The CPU - Processor Queue Length alarm becomes active when the number of Windows threads waiting for CPU resources exceeds a threshold. Sustained high processor queue length is a good indicator that you have a CPU bottleneck.

If you are running the Diagnostic Server on the machine you are monitoring, the Processor Queue Length shown here can be artificially high, especially on single-processor machines. Since Spotlight is a multi-threaded application, the process of running its data collection queries causes extra Spotlight client threads to be scheduled for execution, resulting in a higher than normal Processor Queue Length figure and the raising of this alarm.

When this alarm is current:

  • Use the Windows Server | Activity drilldown | Summary page | Processor Queue Length chart. This will show you how long the Processor Queue Length has been high.
  • Use the Windows Server | Processes drilldown | Processes page to see which Windows process is consuming the CPU. SQL Server is shown as the process called sqlservr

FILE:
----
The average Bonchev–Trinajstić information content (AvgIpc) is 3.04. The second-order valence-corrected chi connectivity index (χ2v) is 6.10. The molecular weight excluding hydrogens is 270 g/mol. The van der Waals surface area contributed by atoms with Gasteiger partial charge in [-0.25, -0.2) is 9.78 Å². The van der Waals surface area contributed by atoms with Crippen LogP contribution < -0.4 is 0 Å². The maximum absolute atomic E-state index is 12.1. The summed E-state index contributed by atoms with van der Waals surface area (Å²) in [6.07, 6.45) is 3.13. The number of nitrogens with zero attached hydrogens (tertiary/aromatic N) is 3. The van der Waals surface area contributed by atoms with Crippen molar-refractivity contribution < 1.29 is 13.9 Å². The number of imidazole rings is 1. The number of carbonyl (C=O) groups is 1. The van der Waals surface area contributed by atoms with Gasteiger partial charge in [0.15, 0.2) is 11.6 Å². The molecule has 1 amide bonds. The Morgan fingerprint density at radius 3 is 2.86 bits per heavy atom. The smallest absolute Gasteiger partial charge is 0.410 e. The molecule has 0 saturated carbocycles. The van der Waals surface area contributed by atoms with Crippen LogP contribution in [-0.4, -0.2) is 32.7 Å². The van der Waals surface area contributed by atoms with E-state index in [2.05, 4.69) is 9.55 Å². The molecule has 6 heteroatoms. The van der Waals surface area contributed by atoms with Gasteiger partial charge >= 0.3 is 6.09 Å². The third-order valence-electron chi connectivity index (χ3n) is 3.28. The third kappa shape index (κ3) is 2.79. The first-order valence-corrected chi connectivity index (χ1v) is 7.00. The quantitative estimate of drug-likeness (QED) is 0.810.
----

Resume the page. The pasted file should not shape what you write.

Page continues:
• Use the SQL Server | SQl Activity drilldown | Summary page to determine how much of the CPU is being consumed by SQL Server.

  • If you determine from the steps above that SQL Server is consuming most of the CPU, look at the SQL Server | SQL Activity drilldown | Sessions page to see which SQL Server users are currently consuming the most CPU.

    On the Sessions page, select the sessions that have the highest CPU figure to see the exact SQL statement that the user is currently running. If necessary, use the Session Trace sub-tab to see further information about the active sessions.

  • Consider upgrading to a faster CPU or adding processors to your server.

  • Use the Windows Server | Memory drilldown | Paging Activity page to see if there is a high paging rate. High paging rate can cause inflated CPU utilization. Adding more memory to the system may overcome the problem.

If SQL Server is consuming most of the CPU and your system supports many concurrent users, you might benefit from SQL Server’s lightweight pooling option, which causes SQL Server sessions to be scheduled as fibers rather than threads. On some heavily loaded systems this can save a small amount of CPU. Ensure you test this properly, because on some systems it can actually increase SQL Server’s CPU demands. This option can be changed from Spotlight’s SQL Server Configuration drilldown. Changes to this option do not take effect until SQL Server is stopped and restarted.